The surprise attack came on 04-30, when Mr Zhang looked at the Tongzhou page on the website and saw the required standards. The first one that caught him up was, “Show proof of employment within our district.” The applicant had to provide the master copy, as well as a photocopy of an employment contract with an employer in “our district.” Also social security payments between 2013-01 and 2014-03, comprising 12 months in all.

A Mr Sun, a native of Shandong, stayed in Beijing after he and his wife graduated from college. He said, this “in our district” requirement is extremely irrational. As everyone knows, Tongzhou is a “bed town.” The majority of people there work outside the district, but choose to live in Tongzhou because rents are cheap. The Tongzhou resident who pays social security in Tongzhou [instead of where they work] is extremely rare.

The Tongzhou notice of standards says the applicant must have made social security payments between 2013-01 and 2014-03. A household head, Ms Li, said that as it happened she was in the process of changing jobs at that time, and did not pay social security for 12 months. Even though she had paid social security continuously for over 10 years before that, this did not fit within the strict requirement written into the standard, therefore she could not use that in her five proofs.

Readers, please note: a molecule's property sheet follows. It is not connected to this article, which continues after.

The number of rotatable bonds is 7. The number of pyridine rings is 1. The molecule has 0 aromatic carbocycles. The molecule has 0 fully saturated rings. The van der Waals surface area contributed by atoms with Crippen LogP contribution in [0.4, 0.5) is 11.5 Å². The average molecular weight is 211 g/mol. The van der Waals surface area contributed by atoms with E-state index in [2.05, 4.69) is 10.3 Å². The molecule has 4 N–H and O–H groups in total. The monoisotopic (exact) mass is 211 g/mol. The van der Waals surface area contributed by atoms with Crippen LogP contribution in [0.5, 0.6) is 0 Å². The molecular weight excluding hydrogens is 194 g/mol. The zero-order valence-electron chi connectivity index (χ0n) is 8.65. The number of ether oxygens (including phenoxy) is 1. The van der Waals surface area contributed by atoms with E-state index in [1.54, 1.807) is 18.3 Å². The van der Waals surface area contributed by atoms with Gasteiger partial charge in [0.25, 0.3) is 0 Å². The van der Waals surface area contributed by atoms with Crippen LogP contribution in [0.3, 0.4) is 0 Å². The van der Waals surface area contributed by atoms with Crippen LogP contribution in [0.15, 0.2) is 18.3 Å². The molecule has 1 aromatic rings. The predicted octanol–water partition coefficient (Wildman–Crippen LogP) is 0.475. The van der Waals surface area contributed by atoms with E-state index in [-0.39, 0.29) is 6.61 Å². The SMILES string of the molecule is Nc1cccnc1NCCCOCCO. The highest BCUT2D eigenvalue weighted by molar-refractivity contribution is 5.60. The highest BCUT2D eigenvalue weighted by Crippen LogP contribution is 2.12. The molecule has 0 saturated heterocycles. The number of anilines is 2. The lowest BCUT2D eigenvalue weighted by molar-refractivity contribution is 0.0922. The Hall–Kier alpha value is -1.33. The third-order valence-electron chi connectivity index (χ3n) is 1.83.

Controlling the urban population, driving away the “low-end group.”

The heads of household, one after another, guessed that Tongzhou was going one step beyond Beijing city proper in strictly controlling the urban population. Mr Sun said, certain household heads blocked the way of a Tongzhou education commission official and demanded an explanation. The official said, this is the overall trend Beijing is following. They want the low-end masses and the markets [densely packed neighborhoods of stalls] to be driven out of Beijing. Tongzhou has limited resources, and these are all being taken over by people who have come from elsewhere.

This reporter found out, that from 05-15, household heads have been presenting complaint letters, visiting the Education Commission and government offices. Mr Sun said the answer they got was, “We will not receive you, we will not explain, we will not have a conversation about this.”